Advanced Placement courses offer students the opportunity to to take classes at the college level -- and possibly earn college credit if they perform well on the AP exam. AP Calculus is a rigorous course that will provide students a challenge, but can also have advantages such as the potential to earn college credits, improving the competitiveness of college applications and better preparing students for college-level work.
Preparation for College-Level Math
Students who take AP Calculus get a taste of college-level work. They're better prepared for college-level math courses because they've practiced the kinds of study skills needed to succeed at that level. According to the "Washington Post," a University of Texas study found that students who take AP courses, and who were able to take more advanced courses in college as a result, earned better grades in those courses than students who took introductory college courses.
Competitive College Applications
Many high schools award a weighted grade-point average for grades earned in AP courses. Therefore, if a student earns an A in AP Calculus, he'll receive a 5.0 instead of a 4.0. This can raise the cumulative GPA beyond a 4.0, making students more competitive for scholarships and college admissions. Grades are one of the top criteria used to evaluate college admissions as is the nature of the curriculum.
AP Calculus is an academically rigorous course. Even students who earn a lower passing grade in the course will be seen more favorably by admissions officers because they took a more rigorous curriculum. AP Calculus may be viewed more favorably even than other AP courses since it is one of the most demanding that a student can take.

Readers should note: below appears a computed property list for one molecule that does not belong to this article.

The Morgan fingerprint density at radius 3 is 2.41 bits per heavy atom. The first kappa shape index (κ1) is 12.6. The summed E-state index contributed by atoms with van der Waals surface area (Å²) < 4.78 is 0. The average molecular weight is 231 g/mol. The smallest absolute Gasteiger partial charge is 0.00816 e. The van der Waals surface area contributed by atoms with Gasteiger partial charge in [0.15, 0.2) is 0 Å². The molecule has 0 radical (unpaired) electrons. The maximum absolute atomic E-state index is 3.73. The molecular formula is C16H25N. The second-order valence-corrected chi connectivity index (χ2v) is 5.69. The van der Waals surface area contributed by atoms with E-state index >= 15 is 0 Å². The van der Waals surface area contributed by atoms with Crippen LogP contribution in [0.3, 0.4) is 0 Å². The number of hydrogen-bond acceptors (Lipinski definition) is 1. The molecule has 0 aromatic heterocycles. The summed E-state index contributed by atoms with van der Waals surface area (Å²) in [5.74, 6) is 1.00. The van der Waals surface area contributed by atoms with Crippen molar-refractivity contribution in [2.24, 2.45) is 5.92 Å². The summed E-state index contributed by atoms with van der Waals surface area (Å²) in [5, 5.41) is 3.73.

Verona Schools also says AP Calculus is best suited for students who plan to major in areas that require calculus. By taking this course in high school, you can show college officials that you're committed to your plan of study, which can improve your chances of getting into more competitive programs.
Potential College Credit
Some colleges and universities will award college credit to students who earn at least a 3 on the AP exam, though some require scoring a 4 or 5. Verona Schools notes that students who take both AP Calculus AB and AP Calculus BC -- basically Calculus I and Calculus II in most college catalogs -- have the potential to earn two semesters of college math credit, tackling topics as advanced as differential and integral equations. Students who take both courses and score well on both exams can earn more college credit while in high school, which can allow them to take fewer courses in college -- possibly saving tuition money and graduating from college sooner.
Better Placement in College
Incoming freshmen are placed in appropriate introductory classes based on placement testing and other criteria. Students who take AP Calculus may be able to avoid math placement testing and go right into a more advanced math class. This can position them to take a more demanding curriculum throughout their college education, which can help them qualify for scholarships and be more competitive in the job market. Students who are majoring in a math field can also get a jump start on their program requirements, freeing up credits to pursue electives and get a more well-rounded understanding of their discipline.
- Verona Schools: A Guide to AP Calculus AB and BC for Students and Parents
- U.S. Department of Defense Education Activity: Advanced Placement
- California State University: Characteristics and Performance of Advanced Placement Classes in California
- Liberty High School: AP Calculus AB vs BC
- Washington Post: Study Finds Benefits to Advanced Placement Courses
- College Board: AP Calculus AB Frequently Asked Questions
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